# COMPLEMENTARY APPS
  - compose/$HOSTNAME/bazarr.yml
  - compose/$HOSTNAME/tautulli.yml

Start and test the Tautulli container. Tautulli should be available at http://192.168.1.100:8181. Do not forward port 8181 on the router to the Tautulli host server. Instead use more secure alternatives.

13. Uptime Kuma - Status Page & Monitoring Server

Uptime Kuma Monitoring
Uptime Kuma Monitoring

Uptime Kuma is an open-source monitoring tool for services over HTTP, TCP, DNS, and other protocols. Uptime Kuma will send you notification alerts of downtime. You can also create custom status pages for users.

Combined with Prometheus, Uptime Kuma can display metrics about each monitoring target. There are pre-made Grafana dashboards available to pull the metrics from Prometheus and display them as nice monitoring dashboards.

Uptime Kuma Docker-Compose can be found in my GitHub repo.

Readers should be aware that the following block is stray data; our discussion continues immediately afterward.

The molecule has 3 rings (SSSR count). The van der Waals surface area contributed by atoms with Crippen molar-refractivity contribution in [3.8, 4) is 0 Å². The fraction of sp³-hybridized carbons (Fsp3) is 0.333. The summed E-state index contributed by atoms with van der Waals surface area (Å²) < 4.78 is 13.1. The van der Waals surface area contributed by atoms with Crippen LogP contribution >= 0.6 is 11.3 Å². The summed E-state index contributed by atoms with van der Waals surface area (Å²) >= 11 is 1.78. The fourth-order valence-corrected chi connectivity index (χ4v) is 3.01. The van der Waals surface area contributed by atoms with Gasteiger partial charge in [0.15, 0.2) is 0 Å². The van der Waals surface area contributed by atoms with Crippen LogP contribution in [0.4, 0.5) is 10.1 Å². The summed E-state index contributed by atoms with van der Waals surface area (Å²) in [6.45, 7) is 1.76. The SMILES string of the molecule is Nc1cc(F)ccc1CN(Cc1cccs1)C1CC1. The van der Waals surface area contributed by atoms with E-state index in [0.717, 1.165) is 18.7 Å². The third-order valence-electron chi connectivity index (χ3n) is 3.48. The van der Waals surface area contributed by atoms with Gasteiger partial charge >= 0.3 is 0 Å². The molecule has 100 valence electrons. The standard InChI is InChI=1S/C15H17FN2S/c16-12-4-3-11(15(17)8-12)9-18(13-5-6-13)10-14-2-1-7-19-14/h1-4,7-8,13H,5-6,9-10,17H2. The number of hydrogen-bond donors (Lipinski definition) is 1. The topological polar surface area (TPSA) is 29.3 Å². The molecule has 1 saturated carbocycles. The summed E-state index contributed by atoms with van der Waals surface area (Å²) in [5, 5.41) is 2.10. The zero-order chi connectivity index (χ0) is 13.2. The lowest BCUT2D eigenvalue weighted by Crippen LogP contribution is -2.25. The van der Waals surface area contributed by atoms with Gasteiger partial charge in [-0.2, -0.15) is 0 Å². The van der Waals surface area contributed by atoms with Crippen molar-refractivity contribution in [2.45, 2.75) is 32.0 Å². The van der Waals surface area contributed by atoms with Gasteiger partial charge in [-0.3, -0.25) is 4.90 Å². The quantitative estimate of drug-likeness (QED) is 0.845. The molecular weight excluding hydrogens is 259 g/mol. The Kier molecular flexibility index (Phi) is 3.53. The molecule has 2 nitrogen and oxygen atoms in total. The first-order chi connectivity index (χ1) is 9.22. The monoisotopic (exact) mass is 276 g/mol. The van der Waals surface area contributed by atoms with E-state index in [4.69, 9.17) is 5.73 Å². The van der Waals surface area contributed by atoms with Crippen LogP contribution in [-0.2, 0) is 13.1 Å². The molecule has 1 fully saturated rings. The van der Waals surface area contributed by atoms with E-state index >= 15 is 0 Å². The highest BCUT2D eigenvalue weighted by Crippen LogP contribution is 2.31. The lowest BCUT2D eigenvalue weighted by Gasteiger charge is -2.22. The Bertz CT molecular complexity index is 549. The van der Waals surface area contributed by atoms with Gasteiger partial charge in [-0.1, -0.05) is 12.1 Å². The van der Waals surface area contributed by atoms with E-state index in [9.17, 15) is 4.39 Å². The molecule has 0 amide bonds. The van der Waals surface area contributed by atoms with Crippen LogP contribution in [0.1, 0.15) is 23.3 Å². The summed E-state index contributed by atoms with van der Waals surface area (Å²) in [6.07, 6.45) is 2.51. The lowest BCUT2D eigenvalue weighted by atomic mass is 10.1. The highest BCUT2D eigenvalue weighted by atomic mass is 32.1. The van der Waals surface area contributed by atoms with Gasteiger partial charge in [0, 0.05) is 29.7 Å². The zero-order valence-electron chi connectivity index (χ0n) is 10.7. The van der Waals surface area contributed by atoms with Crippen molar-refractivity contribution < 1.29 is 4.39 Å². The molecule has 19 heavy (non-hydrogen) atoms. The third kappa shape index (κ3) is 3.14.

Uptime-Kuma Docker Compose

Create Uptime-Kuma Docker Compose File (/home/anand/docker/compose/udms/uptime-kuma.yml), with the following contents:

services:
  # Uptime Kuma - Status Page & Monitoring Server
  uptime-kuma:
    image: louislam/uptime-kuma
    container_name: uptime-kuma
    security_opt:
      - no-new-privileges:true
    restart: unless-stopped
    # profiles: ["core", "all"]
    networks:
      - default
    volumes:
      - $DOCKERDIR/appdata/uptime-kuma:/app/data
Add Uptime-Kuma to the Docker Stack

Add Uptime-Kuma to the master docker-compose-udms.yml:

...
  - compose/$HOSTNAME/tautulli.yml
  # MONITORING
  - compose/$HOSTNAME/uptime-kuma.yml

Start and test the Uptime-Kuma container. Uptime-Kuma should be available at http://192.168.1.100:8182. Do not forward port 8182 on the router to the Uptime-Kuma host server. Instead use more secure alternatives.

14. MariaDB - MySQL Database

You may have never used SQL commands, but you probably have heard of MySQL because of its many uses. MySQL Community Edition is free but MySQL itself is a commercial application. The developers of MySQL developed MariaDB as an option that would always be free and open-source.

MariaDB Server is also developed to maintain compatibility with MySQL, allowing developers to use the same open-source code libraries for MariaDB as MySQL. Some names you might recognize, such as Wikipedia, DBS Bank, and ServiceNow use MariaDB, you can now recognize them as using MySQL.